Why we keep paying more for petrol – even when the price of crude oil falls

Bev Mortimer, an old friend  from our Rand Daily Mail days and now editor of the St Francis Chronicle put me onto the subject. She wrote: “Loads of people have been asking me why there are continuous petrol hikes. It has gone up almost every month this year and even though we sometimes see a drop in one month, it always increases by much more in subsequent months! When the crude oil price was at $152 not too far back, we didn’t see petrol this expensive? Please help us understand what’s happening.”

The St Francis community has put its finger on something politicians don’t want us to think about. A creeping cancer called higher taxation – the reallocation of resources from the productive side of the economy (private sector) to the voracious consumers of wealth (public sector). Because it’s disguised as part of a bigger bill, the tax we’re paying at the petrol pump is hidden. But it’s been rising. A lot.

While I was the business editor there, I had a ding-dong one Budget Day on eTV with then Finance Minister Trevor Manuel a decade or so back. He’d just jacked up the levy on fuel in an otherwise well crafted annual Budget. I asked him what guarantees taxpayers had that this wasn’t going to become another heavy burden for taxpayers. Reminding him that one of predecessors, Owen Horwood, promised when introducing sales tax that it would never rise above the initial 2.5%.

Manuel took great exception. Our previously friendly relationship never recovered.

Looking back, it was an argument I’d preferred not to have had. But it was the right line of questioning. In 2001, South Africans paid just 26c in taxes in every litre of petrol. Of that 4c went into the Road Accident Fund. Put differently, of the R3.50 a litre we paid for our fuel, a modest 7.5% went to the State.

Today out of every litre of petrol bought in South Africa, Government takes R3.40c a litre: R2.44 a litre on the Government’s fuel levy slush fund and a staggering 96c a litre to the RAF – the treasure chest of ambulance chasing lawyers. The State’s share of our petrol rand has almost quadrupled to 26%. In only a dozen years.

Tax is the major swing factor in a price equation that’s otherwise quite easy to understand.

South Africa’s pump price fluctuates along with the Rand price of oil. In other words, it’s a function of the US Dollar price of crude and the exchange rate of the rand against the greenback.

I asked the SA Petrol Industry Association for the price of 93 Octane petrol each month in the last 15 years. And courtesy of the excellent EasySoft stock market software from my pals at at Primecharts, pulled the monthly Brent Crude and Rand/Dollar exchange rate data for the same period. A graph plotting the two – oil price in ZAR per barrel; and the petrol price in cents per litre – fit snugly against the same vertical axis.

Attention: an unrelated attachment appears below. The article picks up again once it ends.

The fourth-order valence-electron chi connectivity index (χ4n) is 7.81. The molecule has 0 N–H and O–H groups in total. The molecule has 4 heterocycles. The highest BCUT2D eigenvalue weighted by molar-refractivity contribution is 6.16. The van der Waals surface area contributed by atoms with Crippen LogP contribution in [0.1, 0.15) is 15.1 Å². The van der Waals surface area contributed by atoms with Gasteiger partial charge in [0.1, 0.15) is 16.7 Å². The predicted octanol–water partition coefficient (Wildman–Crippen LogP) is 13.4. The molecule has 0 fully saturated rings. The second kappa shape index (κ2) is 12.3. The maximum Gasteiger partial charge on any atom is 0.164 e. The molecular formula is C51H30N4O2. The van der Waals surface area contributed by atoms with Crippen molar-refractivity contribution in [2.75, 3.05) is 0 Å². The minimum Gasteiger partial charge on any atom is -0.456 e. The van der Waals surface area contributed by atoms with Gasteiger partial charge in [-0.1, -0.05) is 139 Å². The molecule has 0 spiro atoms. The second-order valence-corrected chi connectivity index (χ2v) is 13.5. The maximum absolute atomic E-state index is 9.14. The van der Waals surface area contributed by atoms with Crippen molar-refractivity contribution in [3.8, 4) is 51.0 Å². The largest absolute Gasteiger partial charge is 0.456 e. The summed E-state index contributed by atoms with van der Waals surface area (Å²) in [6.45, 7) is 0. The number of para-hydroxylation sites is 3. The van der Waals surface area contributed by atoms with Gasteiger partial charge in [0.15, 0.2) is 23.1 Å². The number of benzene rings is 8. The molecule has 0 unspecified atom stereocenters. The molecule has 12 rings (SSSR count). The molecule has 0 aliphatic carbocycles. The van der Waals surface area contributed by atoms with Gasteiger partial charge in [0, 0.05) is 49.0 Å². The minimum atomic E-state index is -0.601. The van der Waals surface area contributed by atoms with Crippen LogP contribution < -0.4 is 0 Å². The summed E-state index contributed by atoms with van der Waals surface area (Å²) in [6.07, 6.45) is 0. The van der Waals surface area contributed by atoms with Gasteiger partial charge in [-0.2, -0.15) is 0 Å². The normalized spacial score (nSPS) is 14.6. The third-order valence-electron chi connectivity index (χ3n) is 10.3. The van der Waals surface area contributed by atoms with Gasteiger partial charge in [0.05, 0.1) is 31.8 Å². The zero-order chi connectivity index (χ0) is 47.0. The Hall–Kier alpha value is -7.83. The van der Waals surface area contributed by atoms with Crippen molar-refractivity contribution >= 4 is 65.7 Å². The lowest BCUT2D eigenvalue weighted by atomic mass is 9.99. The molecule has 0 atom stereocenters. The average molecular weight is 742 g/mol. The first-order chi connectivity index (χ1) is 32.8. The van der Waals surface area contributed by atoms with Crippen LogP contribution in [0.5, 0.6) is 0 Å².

It quickly shows that Bev and her friends are right to be confused.

In June 2008 the oil price averaged a $141 a barrel. Back then, the stronger Rand rescued us from the worst of it, averaging R7.81 to the US Dollar in that month. Even so, the oil price in Rand terms hit a record of R1100 a barrel. The chart below shows the oil price in rand (blue line) is still below that peak.

But have a look at the red line which reflects what we pay at the petrol pump. The petrol price adjustment lags a month, so that mid 2008 oil price surge worked through in our July 2008 pump price which jumped 73c a litre to R10.56.

That was the most we paid for petrol November 2011 when it hit R10.60 a litre. But here’s where we start seeing the true impact of the creeping fuel tax.

Even though we were paying more at the pump, the November 2011 price of oil was under R900 a barrel – some R200 a barrel (18%) lower than the June 2008 peak.

To emphasise the fact, last month the oil price in local currency was R1061 a barrel. Still R40 a barrel shy of that 2008 record. But we’re paying R13 at the pump now against the R10.56 of 2008. Put another way, because of the way fuel taxes have risen in the last five years, we’re paying almost a third more to fill up our tanks today.

Numbers never lie. So let’s give them the final word. Since 2001 the annual compounded growth rate of oil price in Rands per barrel is 13.47%. The annual compound growth rate of fuel levies and taxes is 24% – four times the inflation rate.

When he reads this, I trust Mr Manuel will have the good grace to blush.

The story of how tax has boosted SA's petrol price. The blue line, Rand per barrel of crude, is still below the 2008 peak.  But the price we pay at the pump is almost a third higher.
The graph showing the story of how tax has boosted SA’s petrol price. The blue line, Rand per barrel of crude, is still below the 2008 record. What we pay at the pump is 30% more than at the peak.


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